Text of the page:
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O'boyle v. Personnel Board

OPINION FILED NOVEMBER 23, 1983.

WILLIAM J. O'BOYLE, PLAINTIFF-APPELLEE,

v.

PERSONNEL BOARD OF THE CITY OF CHICAGO ET AL., DEFENDANTS-APPELLANTS.



Appeal from the Circuit Court of Cook County; the Hon. James C. Murray, Judge, presiding.

JUSTICE LINN DELIVERED THE OPINION OF THE COURT:

Plaintiff-appellee, William O'Boyle, filed a complaint and a writ of certiorari *fn1 in the Cook County Circuit Court for review of an order of defendant-appellant, Personnel Board of the City of Chicago et al. (Personnel Board), finding him in violation of the city's residency ordinance and suspending him for 60 days from his duties as a lieutenant with the Chicago Fire Department. The circuit court reversed the decision of the Personnel Board, holding that there were inadequate findings of fact to support the suspension and that the record did not justify a finding of non-residency.

On appeal, the Personnel Board claims that its finding that plaintiff violated the residency ordinance was not against the manifest weight of the evidence. We agree.

We reverse the decision of the circuit court and affirm the decision of the Personnel Board.

FACTS

Plaintiff, a Chicago fire department lieutenant since 1977, was charged by the fire department with violating the city's residency ordinance, which requires that "[a]ll officers and employees in the classified career service of the city * * * shall be actual residents of the city." Municipal Code of Chicago, 1979, ch. 25, par. 25-30.

Prior to September 1979, employees of the fire department against whom evidence of non-residence was brought were given an undetermined period in which to comply with the ordinance by moving into the city. On August 15, 1979, the fire commissioner issued an order, stiffening the established policy:

"Effective September 1, 1979, any member found in violation of the residency requirement of the City of Chicago and the Chicago Fire Department will be suspended by the Commissioner for thirty (30) days and charges will be filed with the Personnel Board of the City of Chicago seeking said members discharge."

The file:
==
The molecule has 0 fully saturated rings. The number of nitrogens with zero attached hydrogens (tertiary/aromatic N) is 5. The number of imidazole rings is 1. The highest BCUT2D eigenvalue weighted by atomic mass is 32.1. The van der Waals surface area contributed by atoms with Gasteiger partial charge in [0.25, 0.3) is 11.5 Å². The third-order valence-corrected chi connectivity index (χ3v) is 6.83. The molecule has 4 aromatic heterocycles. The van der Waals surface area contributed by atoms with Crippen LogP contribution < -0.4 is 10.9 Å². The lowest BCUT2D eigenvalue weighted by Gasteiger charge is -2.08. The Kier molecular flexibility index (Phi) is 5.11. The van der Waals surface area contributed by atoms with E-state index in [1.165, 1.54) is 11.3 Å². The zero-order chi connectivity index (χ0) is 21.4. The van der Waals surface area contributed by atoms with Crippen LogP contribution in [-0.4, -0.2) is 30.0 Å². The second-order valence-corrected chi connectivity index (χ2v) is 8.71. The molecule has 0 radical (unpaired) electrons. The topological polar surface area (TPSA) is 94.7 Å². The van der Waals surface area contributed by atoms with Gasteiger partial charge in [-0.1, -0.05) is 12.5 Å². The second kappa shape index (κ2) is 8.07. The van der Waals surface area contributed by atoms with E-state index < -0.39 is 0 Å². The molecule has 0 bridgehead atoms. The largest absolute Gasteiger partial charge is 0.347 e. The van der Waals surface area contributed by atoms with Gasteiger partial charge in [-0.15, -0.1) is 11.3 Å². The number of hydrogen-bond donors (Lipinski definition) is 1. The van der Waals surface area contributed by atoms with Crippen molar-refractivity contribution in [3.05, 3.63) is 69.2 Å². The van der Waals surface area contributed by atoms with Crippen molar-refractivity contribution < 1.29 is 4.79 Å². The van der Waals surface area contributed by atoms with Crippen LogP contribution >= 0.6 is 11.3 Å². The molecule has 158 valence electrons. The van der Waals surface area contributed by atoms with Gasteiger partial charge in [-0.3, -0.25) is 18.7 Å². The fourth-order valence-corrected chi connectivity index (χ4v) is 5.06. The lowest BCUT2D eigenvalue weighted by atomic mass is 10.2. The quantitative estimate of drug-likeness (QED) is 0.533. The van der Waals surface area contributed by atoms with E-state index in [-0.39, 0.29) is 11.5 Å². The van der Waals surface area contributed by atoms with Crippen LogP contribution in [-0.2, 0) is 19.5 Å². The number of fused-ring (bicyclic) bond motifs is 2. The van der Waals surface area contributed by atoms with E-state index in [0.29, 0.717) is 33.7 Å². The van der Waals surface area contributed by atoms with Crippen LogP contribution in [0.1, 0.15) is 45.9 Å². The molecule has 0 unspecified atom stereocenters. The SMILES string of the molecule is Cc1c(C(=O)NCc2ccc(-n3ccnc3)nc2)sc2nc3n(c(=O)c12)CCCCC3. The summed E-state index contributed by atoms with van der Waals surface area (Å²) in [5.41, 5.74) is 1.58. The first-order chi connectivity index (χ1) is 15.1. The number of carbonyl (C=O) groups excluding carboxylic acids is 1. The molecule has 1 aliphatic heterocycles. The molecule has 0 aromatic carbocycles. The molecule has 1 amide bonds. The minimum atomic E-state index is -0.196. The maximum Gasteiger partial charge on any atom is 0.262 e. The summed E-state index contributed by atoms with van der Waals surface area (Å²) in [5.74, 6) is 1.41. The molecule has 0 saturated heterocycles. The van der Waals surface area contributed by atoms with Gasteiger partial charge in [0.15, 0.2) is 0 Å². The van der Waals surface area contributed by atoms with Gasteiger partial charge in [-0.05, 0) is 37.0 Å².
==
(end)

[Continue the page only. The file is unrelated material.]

The charges, issued against plaintiff on October 25, 1979, stated that "on or about September 18, 1979, he [plaintiff] was not an actual resident of the City." The matter was heard before a board-appointed hearing officer on November 30, 1979. The hearing officer submitted a report of his findings and recommendations along with the transcript of proceedings of the hearing to the Personnel Board for a final decision. Included in the evidence before the Personnel Board was the following adduced testimony.

Plaintiff testified that he has been married to his wife, Annette, since 1965. In 1972, the couple, as joint tenants, purchased a home in Palos Hills, Illinois. Plaintiff admitted to residing there with his wife and two children from 1972 to 1975. On May 10, 1976, a year after plaintiff allegedly moved out of his Palos Hills home and filed for legal separation, due to his wife's refusal to move into the city, plaintiff's third child was born. Annette and the three children continued to reside in Palos Hills, where the children attended school, until November 16, 1979, when plaintiff and his family moved into their new home at 9015 South Hamilton in Chicago.